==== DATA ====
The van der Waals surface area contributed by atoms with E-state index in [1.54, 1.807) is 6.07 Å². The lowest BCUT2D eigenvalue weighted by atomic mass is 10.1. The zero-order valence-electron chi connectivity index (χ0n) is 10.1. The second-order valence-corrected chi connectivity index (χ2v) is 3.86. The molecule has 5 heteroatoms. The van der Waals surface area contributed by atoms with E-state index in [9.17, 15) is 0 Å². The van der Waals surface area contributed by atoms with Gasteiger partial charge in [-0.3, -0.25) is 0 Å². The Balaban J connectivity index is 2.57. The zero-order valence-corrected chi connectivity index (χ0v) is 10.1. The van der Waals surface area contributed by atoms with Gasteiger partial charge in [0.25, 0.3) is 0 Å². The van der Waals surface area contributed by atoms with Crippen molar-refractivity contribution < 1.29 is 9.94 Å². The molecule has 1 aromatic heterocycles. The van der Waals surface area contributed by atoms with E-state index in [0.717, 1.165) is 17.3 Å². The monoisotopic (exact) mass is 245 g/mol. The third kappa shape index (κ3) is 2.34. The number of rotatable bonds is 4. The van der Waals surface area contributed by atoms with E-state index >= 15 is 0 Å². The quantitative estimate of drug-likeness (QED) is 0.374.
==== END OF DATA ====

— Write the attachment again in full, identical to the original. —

The van der Waals surface area contributed by atoms with E-state index in [1.54, 1.807) is 6.07 Å². The lowest BCUT2D eigenvalue weighted by atomic mass is 10.1. The zero-order valence-electron chi connectivity index (χ0n) is 10.1. The second-order valence-corrected chi connectivity index (χ2v) is 3.86. The molecule has 5 heteroatoms. The van der Waals surface area contributed by atoms with E-state index in [9.17, 15) is 0 Å². The van der Waals surface area contributed by atoms with Gasteiger partial charge in [-0.3, -0.25) is 0 Å². The Balaban J connectivity index is 2.57. The zero-order valence-corrected chi connectivity index (χ0v) is 10.1. The van der Waals surface area contributed by atoms with Gasteiger partial charge in [0.25, 0.3) is 0 Å². The van der Waals surface area contributed by atoms with Crippen molar-refractivity contribution < 1.29 is 9.94 Å². The molecule has 1 aromatic heterocycles. The van der Waals surface area contributed by atoms with E-state index in [0.717, 1.165) is 17.3 Å². The monoisotopic (exact) mass is 245 g/mol. The third kappa shape index (κ3) is 2.34. The number of rotatable bonds is 4. The van der Waals surface area contributed by atoms with E-state index >= 15 is 0 Å². The quantitative estimate of drug-likeness (QED) is 0.374.